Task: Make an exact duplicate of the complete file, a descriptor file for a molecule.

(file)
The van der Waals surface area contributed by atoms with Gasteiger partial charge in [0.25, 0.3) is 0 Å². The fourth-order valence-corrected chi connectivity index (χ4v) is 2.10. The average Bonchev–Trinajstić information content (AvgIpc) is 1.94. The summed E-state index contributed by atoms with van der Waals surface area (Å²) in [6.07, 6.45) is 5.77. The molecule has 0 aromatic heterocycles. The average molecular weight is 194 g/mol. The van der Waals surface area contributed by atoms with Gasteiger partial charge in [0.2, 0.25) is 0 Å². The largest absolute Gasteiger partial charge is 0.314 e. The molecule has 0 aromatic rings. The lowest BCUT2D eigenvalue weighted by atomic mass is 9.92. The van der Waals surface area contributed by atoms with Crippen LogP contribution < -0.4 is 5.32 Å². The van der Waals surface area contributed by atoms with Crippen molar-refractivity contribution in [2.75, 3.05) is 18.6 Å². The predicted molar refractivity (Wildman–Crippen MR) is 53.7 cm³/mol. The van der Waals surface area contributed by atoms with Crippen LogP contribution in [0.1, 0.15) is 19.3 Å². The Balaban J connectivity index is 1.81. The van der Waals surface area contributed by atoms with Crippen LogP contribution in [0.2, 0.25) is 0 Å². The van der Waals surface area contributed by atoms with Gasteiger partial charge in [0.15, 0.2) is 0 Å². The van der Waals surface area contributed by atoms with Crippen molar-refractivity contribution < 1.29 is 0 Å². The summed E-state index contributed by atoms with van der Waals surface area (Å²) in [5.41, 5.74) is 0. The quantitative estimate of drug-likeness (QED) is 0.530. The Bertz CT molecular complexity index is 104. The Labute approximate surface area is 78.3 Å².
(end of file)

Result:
The van der Waals surface area contributed by atoms with Gasteiger partial charge in [0.25, 0.3) is 0 Å². The fourth-order valence-corrected chi connectivity index (χ4v) is 2.10. The average Bonchev–Trinajstić information content (AvgIpc) is 1.94. The summed E-state index contributed by atoms with van der Waals surface area (Å²) in [6.07, 6.45) is 5.77. The molecule has 0 aromatic heterocycles. The average molecular weight is 194 g/mol. The van der Waals surface area contributed by atoms with Gasteiger partial charge in [0.2, 0.25) is 0 Å². The largest absolute Gasteiger partial charge is 0.314 e. The molecule has 0 aromatic rings. The lowest BCUT2D eigenvalue weighted by atomic mass is 9.92. The van der Waals surface area contributed by atoms with Crippen LogP contribution < -0.4 is 5.32 Å². The van der Waals surface area contributed by atoms with Crippen molar-refractivity contribution in [2.75, 3.05) is 18.6 Å². The predicted molar refractivity (Wildman–Crippen MR) is 53.7 cm³/mol. The van der Waals surface area contributed by atoms with Crippen LogP contribution in [0.1, 0.15) is 19.3 Å². The Balaban J connectivity index is 1.81. The van der Waals surface area contributed by atoms with Crippen LogP contribution in [0.2, 0.25) is 0 Å². The van der Waals surface area contributed by atoms with Gasteiger partial charge in [0.15, 0.2) is 0 Å². The van der Waals surface area contributed by atoms with Crippen molar-refractivity contribution < 1.29 is 0 Å². The summed E-state index contributed by atoms with van der Waals surface area (Å²) in [5.41, 5.74) is 0. The quantitative estimate of drug-likeness (QED) is 0.530. The Bertz CT molecular complexity index is 104. The Labute approximate surface area is 78.3 Å².